JUDY WOODRUFF: The nation of Brazil was already reeling from economic woes and the onset of the Zika virus, when, this morning, a popular former president was detained in a wide-ranging corruption probe.
We go to Hari Sreenivasan for more.
HARI SREENIVASAN: Luiz Inacio Lula da Silva was the wildly popular president of Brazil from 2003 to 2010.
But this morning, Lula, as he’s known, was brought to a police station in Sao Paulo for questioning by officials, while a large crowd of his supporters formed outside. Lula was questioned as part of a major political corruption scandal involving the country’s gigantic state oil company, Petrobras.
All this comes as the country faces the threat from the Zika virus, a damaging recession and hosting duties for the Summer Olympics.
I’m joined from Rio by Simon Romero of The New York Times.
So, just to get our audience up to speed, what’s this investigation all about?
SIMON ROMERO, The New York Times: Well, it’s a sprawling inquiry into the bribery and kickbacks that took place around Petrobras, which is company of incredible importance to the Brazilian economy.
It made Brazil’s huge offshore oil discoveries about a decade ago and really contributed to Brazil’s rise as a developing world powerhouse, but it turns out that politicians and executives at huge construction companies and contractors were looting the company for years, creating this vast scheme of hundreds of millions of dollars of bribes.
And now it’s engulfing one of the country’s most towering political figures, who is Lula.
HARI SREENIVASAN: Is it the quantity of money being that was pushed off the books? Because, unfortunately, corruption is a reality in lots of parts of the world. Brazil is not immune to it before. So why is this one such a big deal?
SIMON ROMERO: In some cases, yes, it does have to do with the quantity of money. One executive at Petrobras, a relatively obscure, mid-level manager, managed to take almost $100 million in bribes himself, and he’s had to give back almost all of that money as part of a plea deal.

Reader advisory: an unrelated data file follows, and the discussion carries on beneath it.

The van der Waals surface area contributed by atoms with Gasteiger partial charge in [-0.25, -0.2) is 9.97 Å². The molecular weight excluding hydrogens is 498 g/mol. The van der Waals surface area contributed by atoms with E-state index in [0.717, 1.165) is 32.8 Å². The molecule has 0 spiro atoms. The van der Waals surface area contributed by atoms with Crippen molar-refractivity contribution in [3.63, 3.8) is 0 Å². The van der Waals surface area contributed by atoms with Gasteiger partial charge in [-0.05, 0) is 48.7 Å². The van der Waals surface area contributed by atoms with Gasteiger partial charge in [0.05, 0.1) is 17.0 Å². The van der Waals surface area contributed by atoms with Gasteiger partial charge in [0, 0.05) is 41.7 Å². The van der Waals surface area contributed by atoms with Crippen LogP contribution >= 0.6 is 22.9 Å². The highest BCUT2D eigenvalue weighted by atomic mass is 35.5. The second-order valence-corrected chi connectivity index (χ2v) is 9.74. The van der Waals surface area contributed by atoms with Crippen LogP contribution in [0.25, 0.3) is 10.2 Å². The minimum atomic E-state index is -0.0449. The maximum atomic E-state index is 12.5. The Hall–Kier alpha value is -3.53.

So, the amounts involved are just astonishing. So, even in a country like Brazil, which had been hardened in a sense to stories of corruption throughout various levels of government, the Petrobras scandal has just been astonishing for many people.
HARI SREENIVASAN: Put this in economic context for us. What’s happening to the economy now and why are people paying more attention to this scandal?
SIMON ROMERO: Well, the memories of Brazil’s incredible boom of the previous decade, when, you know, the country really emerged on the global stage and won its bids to host the Olympic Games and the World Cup, are really a thing of the past.
The figures which were released just this week show that the economy shrank 3.8 percent in 2015. That’s the worst economic plunge in 25 years, and some economists are claiming that it’s going to be the worst and most severe recession in the country in nearly a century.
So it’s just a huge dilemma that the country’s leaders are now facing, and in part it’s one of their own making. You know, they put into motion these policies which are creating the crisis they’re experiencing today.
HARI SREENIVASAN: This is also happening at a time when everyone around the world is concerned for Brazil because of the Zika virus.
SIMON ROMERO: That’s right.
The epidemic around the virus is yet another blow to Brazil at a very delicate time for the country. It’s been spreading very quickly throughout Northeast Brazil, a poverty-stricken region, and now you’re finding more and more cases of birth defects which are linked to Zika here in the big cities, in the southeast, more industrialized part of the country here in Rio and Sao Paulo.
HARI SREENIVASAN: That’s also having a ripple effect on the Olympic Games, which are going to start in a few months. There are Olympic teams around the world wondering whether or not that they should bring their athletes to Brazil, and ticket sales are down a lot more than they were projected.
SIMON ROMERO: It’s been yet another disappointment in Brazil’s preparations for the Games.
They’re already dealing with a polluted bay here in Rio where the sailing competition will take place, and Zika is presenting a dilemma to the athletes who are going to compete in Rio and to many of the fans who are going to consider coming.
The CDC in the United States just issued a warning advising pregnant women about coming to Rio at this time, so the risks are very clear to a lot of people.
HARI SREENIVASAN: Simon Romero of The New York Times joining us from Rio via Skype, thanks so much.
SIMON ROMERO: Thank you for having me.